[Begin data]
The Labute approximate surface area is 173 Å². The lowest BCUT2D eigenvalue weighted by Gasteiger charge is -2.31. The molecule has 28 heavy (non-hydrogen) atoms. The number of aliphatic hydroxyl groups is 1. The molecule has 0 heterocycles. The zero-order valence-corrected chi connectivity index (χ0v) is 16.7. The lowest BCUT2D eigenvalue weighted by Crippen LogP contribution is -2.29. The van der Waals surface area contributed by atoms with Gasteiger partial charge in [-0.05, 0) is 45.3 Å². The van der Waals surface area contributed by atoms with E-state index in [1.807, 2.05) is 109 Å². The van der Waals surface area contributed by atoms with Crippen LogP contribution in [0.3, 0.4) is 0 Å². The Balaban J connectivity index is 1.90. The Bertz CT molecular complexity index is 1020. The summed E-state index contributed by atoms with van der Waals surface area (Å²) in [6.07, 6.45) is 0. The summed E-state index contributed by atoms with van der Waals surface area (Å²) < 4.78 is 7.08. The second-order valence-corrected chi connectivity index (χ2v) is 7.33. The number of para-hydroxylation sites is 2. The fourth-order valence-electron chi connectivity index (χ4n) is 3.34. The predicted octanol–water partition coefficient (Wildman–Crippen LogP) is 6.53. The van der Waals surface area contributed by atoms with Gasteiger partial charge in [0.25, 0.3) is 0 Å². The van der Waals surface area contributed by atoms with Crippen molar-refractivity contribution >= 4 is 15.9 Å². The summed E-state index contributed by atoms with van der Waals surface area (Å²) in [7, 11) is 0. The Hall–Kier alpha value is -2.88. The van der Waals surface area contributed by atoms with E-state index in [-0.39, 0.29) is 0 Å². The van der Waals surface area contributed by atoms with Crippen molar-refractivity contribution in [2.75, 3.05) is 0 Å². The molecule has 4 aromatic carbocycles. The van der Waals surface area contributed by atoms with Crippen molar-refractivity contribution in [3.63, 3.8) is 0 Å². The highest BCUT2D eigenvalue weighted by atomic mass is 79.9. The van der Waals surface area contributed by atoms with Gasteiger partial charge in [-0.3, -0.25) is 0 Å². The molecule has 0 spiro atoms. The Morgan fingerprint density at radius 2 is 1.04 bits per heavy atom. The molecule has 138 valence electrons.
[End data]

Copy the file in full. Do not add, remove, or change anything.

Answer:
The Labute approximate surface area is 173 Å². The lowest BCUT2D eigenvalue weighted by Gasteiger charge is -2.31. The molecule has 28 heavy (non-hydrogen) atoms. The number of aliphatic hydroxyl groups is 1. The molecule has 0 heterocycles. The zero-order valence-corrected chi connectivity index (χ0v) is 16.7. The lowest BCUT2D eigenvalue weighted by Crippen LogP contribution is -2.29. The van der Waals surface area contributed by atoms with Gasteiger partial charge in [-0.05, 0) is 45.3 Å². The van der Waals surface area contributed by atoms with E-state index in [1.807, 2.05) is 109 Å². The van der Waals surface area contributed by atoms with Crippen LogP contribution in [0.3, 0.4) is 0 Å². The Balaban J connectivity index is 1.90. The Bertz CT molecular complexity index is 1020. The summed E-state index contributed by atoms with van der Waals surface area (Å²) in [6.07, 6.45) is 0. The summed E-state index contributed by atoms with van der Waals surface area (Å²) < 4.78 is 7.08. The second-order valence-corrected chi connectivity index (χ2v) is 7.33. The number of para-hydroxylation sites is 2. The fourth-order valence-electron chi connectivity index (χ4n) is 3.34. The predicted octanol–water partition coefficient (Wildman–Crippen LogP) is 6.53. The van der Waals surface area contributed by atoms with Gasteiger partial charge in [0.25, 0.3) is 0 Å². The van der Waals surface area contributed by atoms with Crippen molar-refractivity contribution >= 4 is 15.9 Å². The summed E-state index contributed by atoms with van der Waals surface area (Å²) in [7, 11) is 0. The Hall–Kier alpha value is -2.88. The van der Waals surface area contributed by atoms with E-state index in [-0.39, 0.29) is 0 Å². The van der Waals surface area contributed by atoms with Crippen molar-refractivity contribution in [2.75, 3.05) is 0 Å². The molecule has 4 aromatic carbocycles. The van der Waals surface area contributed by atoms with Crippen molar-refractivity contribution in [3.63, 3.8) is 0 Å². The highest BCUT2D eigenvalue weighted by atomic mass is 79.9. The van der Waals surface area contributed by atoms with Gasteiger partial charge in [-0.3, -0.25) is 0 Å². The molecule has 0 spiro atoms. The Morgan fingerprint density at radius 2 is 1.04 bits per heavy atom. The molecule has 138 valence electrons.